The kids and I worked for hours in the yard this week, and when the weather turned, I found one of my sons gazing out the window thoughtfully. I asked what he was thinking about, and he said (practically glowing), "I'm just so HAPPY we did all that work out there, and now it can snow!" Honestly, I doubt he had given the yard a second thought this entire year—but now because of his work there, he felt ownership of it in a new and personal way. And I need to remember that this personal growth, this inner satisfaction and the confidence that comes from being useful—whether or not the initial nudge toward that usefulness is greeted with acquiescence and cheer—may be exactly what a reluctant child needs to be drawn out of himself and find joy. This is certainly the case for ME when Heavenly Father requires hard things of me!

And that led me to another thought. In the very next talk of this session, Elder Neal A. Maxwell talked about how good people still need the church:
"…because random, individual goodness is not enough in the fight against evil."
Even though I certainly appreciate random, individual goodness, and I DO believe in the ability of the small, mundane things to truly change the world, I loved the way Elder Maxwell put this. It's not actually a contradiction of the principle that individuals matter. It's a statement about WHY God put individuals together in families, and about why we need organized religion. No matter how hard we work, our work only takes on meaning when it is contributing to something bigger than ourselves. We have to care about others. We have to depend on others.  We can't reach our potential by ourselves, communing with nature or meditating to reach nirvana. We have to willingly join God's work of saving souls, because THAT is the work that brings ultimate dignity and ultimate satisfaction. That is the only work that makes us like God.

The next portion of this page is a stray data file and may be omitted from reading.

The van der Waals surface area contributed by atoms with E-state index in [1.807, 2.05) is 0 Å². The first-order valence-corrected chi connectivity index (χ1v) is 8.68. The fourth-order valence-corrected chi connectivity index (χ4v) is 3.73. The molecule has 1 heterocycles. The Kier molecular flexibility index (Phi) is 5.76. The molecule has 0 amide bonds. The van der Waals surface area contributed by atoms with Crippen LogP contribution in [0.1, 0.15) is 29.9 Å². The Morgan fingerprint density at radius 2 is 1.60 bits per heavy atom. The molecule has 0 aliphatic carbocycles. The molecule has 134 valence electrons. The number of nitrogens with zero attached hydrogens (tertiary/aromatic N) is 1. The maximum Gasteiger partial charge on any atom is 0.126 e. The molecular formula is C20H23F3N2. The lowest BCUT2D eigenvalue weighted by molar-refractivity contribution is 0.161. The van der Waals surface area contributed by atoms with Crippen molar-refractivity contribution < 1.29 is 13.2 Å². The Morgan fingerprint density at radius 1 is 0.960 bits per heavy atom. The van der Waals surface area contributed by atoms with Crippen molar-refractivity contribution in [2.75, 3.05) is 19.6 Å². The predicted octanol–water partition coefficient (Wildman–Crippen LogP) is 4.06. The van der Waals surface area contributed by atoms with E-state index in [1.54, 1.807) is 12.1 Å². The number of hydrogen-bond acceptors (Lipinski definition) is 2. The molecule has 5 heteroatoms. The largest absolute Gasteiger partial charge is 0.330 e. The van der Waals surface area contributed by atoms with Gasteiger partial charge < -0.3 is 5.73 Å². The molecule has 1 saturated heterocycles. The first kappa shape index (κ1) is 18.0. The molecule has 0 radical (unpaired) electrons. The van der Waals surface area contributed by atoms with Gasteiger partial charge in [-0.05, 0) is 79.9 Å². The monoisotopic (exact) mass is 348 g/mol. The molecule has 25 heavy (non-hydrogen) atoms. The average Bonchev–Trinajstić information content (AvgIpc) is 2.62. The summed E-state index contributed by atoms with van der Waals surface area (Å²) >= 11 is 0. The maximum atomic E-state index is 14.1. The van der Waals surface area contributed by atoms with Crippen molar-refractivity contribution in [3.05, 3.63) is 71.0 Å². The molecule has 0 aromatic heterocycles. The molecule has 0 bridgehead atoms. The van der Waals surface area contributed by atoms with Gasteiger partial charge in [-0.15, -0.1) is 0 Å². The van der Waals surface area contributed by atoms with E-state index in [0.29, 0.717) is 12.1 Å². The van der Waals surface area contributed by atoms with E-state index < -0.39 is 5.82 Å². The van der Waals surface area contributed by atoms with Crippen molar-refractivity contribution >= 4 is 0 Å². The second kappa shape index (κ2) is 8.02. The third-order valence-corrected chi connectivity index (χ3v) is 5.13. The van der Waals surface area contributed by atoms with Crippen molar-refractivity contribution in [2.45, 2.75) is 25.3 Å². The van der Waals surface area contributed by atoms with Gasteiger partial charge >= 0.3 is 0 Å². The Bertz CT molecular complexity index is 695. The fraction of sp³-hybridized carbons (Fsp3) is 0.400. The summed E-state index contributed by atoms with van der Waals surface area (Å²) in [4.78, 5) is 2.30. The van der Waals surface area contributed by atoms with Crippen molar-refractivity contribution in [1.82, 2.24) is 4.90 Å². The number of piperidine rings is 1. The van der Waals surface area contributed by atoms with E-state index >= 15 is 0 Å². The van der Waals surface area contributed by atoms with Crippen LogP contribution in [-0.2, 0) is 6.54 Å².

Other posts in this series:

Thursday, November 17, 2016

Random Thoughts

• Teddy thinks Daisy and Junie are the same person, and calls them both "Saisy." Incidentally, the "face recognition" feature on my phone ALSO thinks they are the same person.

• On the other hand, the face recognition feature on my phone thinks Teddy is about five different persons. 
• Goldie and Teddy were particularly cute playing with Goldie's Floppy Guy one day. Teddy was very much in awe of him, calling him "GUY" with great emphasis.
"GUY."
• We made this insect collection while learning about insects the last few months and we're just so…proud of it. I'm not sure why. I think it just looks nicer than we imagined it would.

• The other day Sebastian said, "Mommy, I just happened to notice this...I don't know why...but the Carpool lane says 'Express only' from Mapleton to Springville, and then it just says 'Express' until you get to Lehi, and then it only has the diamond symbol from Lehi to Point of the Mountain, and then it says 'Express' AND has the diamond in the newly constructed part, and then just the diamond again to Salt Lake, and then 'Express' and Diamond until it ends."

Oh…right. Yes, of course! He just happened to notice! Could happen to anyone!

• He's also been making drawings like this:
And this: